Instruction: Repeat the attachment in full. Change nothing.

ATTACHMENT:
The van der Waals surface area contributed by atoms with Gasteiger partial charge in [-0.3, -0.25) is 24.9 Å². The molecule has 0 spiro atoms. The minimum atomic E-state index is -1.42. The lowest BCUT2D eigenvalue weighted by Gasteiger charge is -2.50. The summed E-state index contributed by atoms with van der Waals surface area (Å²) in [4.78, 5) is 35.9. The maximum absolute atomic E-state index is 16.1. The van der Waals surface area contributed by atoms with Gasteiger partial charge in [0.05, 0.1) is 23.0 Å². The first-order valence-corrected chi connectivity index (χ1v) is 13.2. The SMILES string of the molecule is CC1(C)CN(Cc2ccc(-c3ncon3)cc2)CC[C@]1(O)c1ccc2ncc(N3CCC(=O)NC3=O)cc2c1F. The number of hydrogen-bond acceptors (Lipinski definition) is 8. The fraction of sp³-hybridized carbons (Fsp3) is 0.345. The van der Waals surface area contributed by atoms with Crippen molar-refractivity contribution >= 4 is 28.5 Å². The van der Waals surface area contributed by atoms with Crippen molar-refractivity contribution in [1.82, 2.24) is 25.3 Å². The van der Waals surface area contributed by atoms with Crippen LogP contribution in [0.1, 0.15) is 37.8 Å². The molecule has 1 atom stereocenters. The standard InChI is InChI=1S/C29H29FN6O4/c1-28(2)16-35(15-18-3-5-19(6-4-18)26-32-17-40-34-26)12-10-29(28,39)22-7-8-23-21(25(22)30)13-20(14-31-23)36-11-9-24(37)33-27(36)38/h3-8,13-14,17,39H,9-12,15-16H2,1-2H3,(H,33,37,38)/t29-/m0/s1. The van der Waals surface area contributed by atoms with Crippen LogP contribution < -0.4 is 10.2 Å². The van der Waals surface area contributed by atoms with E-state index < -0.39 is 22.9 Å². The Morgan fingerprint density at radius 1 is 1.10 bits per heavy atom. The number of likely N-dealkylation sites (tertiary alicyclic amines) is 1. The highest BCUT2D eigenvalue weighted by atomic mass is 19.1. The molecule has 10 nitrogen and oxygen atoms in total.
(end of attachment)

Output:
The van der Waals surface area contributed by atoms with Gasteiger partial charge in [-0.3, -0.25) is 24.9 Å². The molecule has 0 spiro atoms. The minimum atomic E-state index is -1.42. The lowest BCUT2D eigenvalue weighted by Gasteiger charge is -2.50. The summed E-state index contributed by atoms with van der Waals surface area (Å²) in [4.78, 5) is 35.9. The maximum absolute atomic E-state index is 16.1. The van der Waals surface area contributed by atoms with Gasteiger partial charge in [0.05, 0.1) is 23.0 Å². The first-order valence-corrected chi connectivity index (χ1v) is 13.2. The SMILES string of the molecule is CC1(C)CN(Cc2ccc(-c3ncon3)cc2)CC[C@]1(O)c1ccc2ncc(N3CCC(=O)NC3=O)cc2c1F. The number of hydrogen-bond acceptors (Lipinski definition) is 8. The fraction of sp³-hybridized carbons (Fsp3) is 0.345. The van der Waals surface area contributed by atoms with Crippen molar-refractivity contribution >= 4 is 28.5 Å². The van der Waals surface area contributed by atoms with Crippen molar-refractivity contribution in [1.82, 2.24) is 25.3 Å². The van der Waals surface area contributed by atoms with Crippen LogP contribution in [0.1, 0.15) is 37.8 Å². The molecule has 1 atom stereocenters. The standard InChI is InChI=1S/C29H29FN6O4/c1-28(2)16-35(15-18-3-5-19(6-4-18)26-32-17-40-34-26)12-10-29(28,39)22-7-8-23-21(25(22)30)13-20(14-31-23)36-11-9-24(37)33-27(36)38/h3-8,13-14,17,39H,9-12,15-16H2,1-2H3,(H,33,37,38)/t29-/m0/s1. The van der Waals surface area contributed by atoms with Crippen LogP contribution < -0.4 is 10.2 Å². The van der Waals surface area contributed by atoms with E-state index < -0.39 is 22.9 Å². The Morgan fingerprint density at radius 1 is 1.10 bits per heavy atom. The number of likely N-dealkylation sites (tertiary alicyclic amines) is 1. The highest BCUT2D eigenvalue weighted by atomic mass is 19.1. The molecule has 10 nitrogen and oxygen atoms in total.